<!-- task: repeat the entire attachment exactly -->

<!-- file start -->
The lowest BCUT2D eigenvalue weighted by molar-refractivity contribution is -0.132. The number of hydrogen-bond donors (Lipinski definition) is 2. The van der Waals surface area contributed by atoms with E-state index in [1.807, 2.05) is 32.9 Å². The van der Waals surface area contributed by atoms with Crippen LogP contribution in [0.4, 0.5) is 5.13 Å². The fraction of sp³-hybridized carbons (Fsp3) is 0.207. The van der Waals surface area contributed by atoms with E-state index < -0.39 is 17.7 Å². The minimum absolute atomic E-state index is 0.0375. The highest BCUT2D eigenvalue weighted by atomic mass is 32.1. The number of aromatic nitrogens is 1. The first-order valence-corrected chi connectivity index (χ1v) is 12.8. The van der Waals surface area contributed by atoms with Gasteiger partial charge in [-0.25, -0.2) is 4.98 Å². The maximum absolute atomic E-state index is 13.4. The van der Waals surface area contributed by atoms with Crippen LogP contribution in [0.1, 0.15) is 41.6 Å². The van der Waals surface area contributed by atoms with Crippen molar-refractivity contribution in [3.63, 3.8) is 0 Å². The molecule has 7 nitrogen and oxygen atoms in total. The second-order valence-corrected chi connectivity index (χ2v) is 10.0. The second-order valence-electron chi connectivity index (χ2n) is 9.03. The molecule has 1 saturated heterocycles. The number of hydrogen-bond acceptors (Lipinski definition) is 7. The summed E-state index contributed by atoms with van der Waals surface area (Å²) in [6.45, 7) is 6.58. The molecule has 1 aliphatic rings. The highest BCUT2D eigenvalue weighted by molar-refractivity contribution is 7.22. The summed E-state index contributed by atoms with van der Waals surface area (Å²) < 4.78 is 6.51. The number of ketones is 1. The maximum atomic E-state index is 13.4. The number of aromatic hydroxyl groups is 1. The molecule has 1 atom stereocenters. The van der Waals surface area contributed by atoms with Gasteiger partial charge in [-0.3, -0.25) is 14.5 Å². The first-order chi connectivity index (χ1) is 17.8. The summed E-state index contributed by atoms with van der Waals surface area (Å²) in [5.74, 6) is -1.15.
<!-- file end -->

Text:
The lowest BCUT2D eigenvalue weighted by molar-refractivity contribution is -0.132. The number of hydrogen-bond donors (Lipinski definition) is 2. The van der Waals surface area contributed by atoms with E-state index in [1.807, 2.05) is 32.9 Å². The van der Waals surface area contributed by atoms with Crippen LogP contribution in [0.4, 0.5) is 5.13 Å². The fraction of sp³-hybridized carbons (Fsp3) is 0.207. The van der Waals surface area contributed by atoms with E-state index < -0.39 is 17.7 Å². The minimum absolute atomic E-state index is 0.0375. The highest BCUT2D eigenvalue weighted by atomic mass is 32.1. The number of aromatic nitrogens is 1. The first-order valence-corrected chi connectivity index (χ1v) is 12.8. The van der Waals surface area contributed by atoms with Gasteiger partial charge in [-0.25, -0.2) is 4.98 Å². The maximum absolute atomic E-state index is 13.4. The van der Waals surface area contributed by atoms with Crippen LogP contribution in [0.1, 0.15) is 41.6 Å². The van der Waals surface area contributed by atoms with Crippen molar-refractivity contribution in [3.63, 3.8) is 0 Å². The molecule has 7 nitrogen and oxygen atoms in total. The second-order valence-corrected chi connectivity index (χ2v) is 10.0. The second-order valence-electron chi connectivity index (χ2n) is 9.03. The molecule has 1 saturated heterocycles. The number of hydrogen-bond acceptors (Lipinski definition) is 7. The summed E-state index contributed by atoms with van der Waals surface area (Å²) in [6.45, 7) is 6.58. The molecule has 1 aliphatic rings. The highest BCUT2D eigenvalue weighted by molar-refractivity contribution is 7.22. The summed E-state index contributed by atoms with van der Waals surface area (Å²) < 4.78 is 6.51. The number of ketones is 1. The maximum atomic E-state index is 13.4. The number of aromatic hydroxyl groups is 1. The molecule has 1 atom stereocenters. The van der Waals surface area contributed by atoms with Gasteiger partial charge in [-0.3, -0.25) is 14.5 Å². The first-order chi connectivity index (χ1) is 17.8. The summed E-state index contributed by atoms with van der Waals surface area (Å²) in [5.74, 6) is -1.15.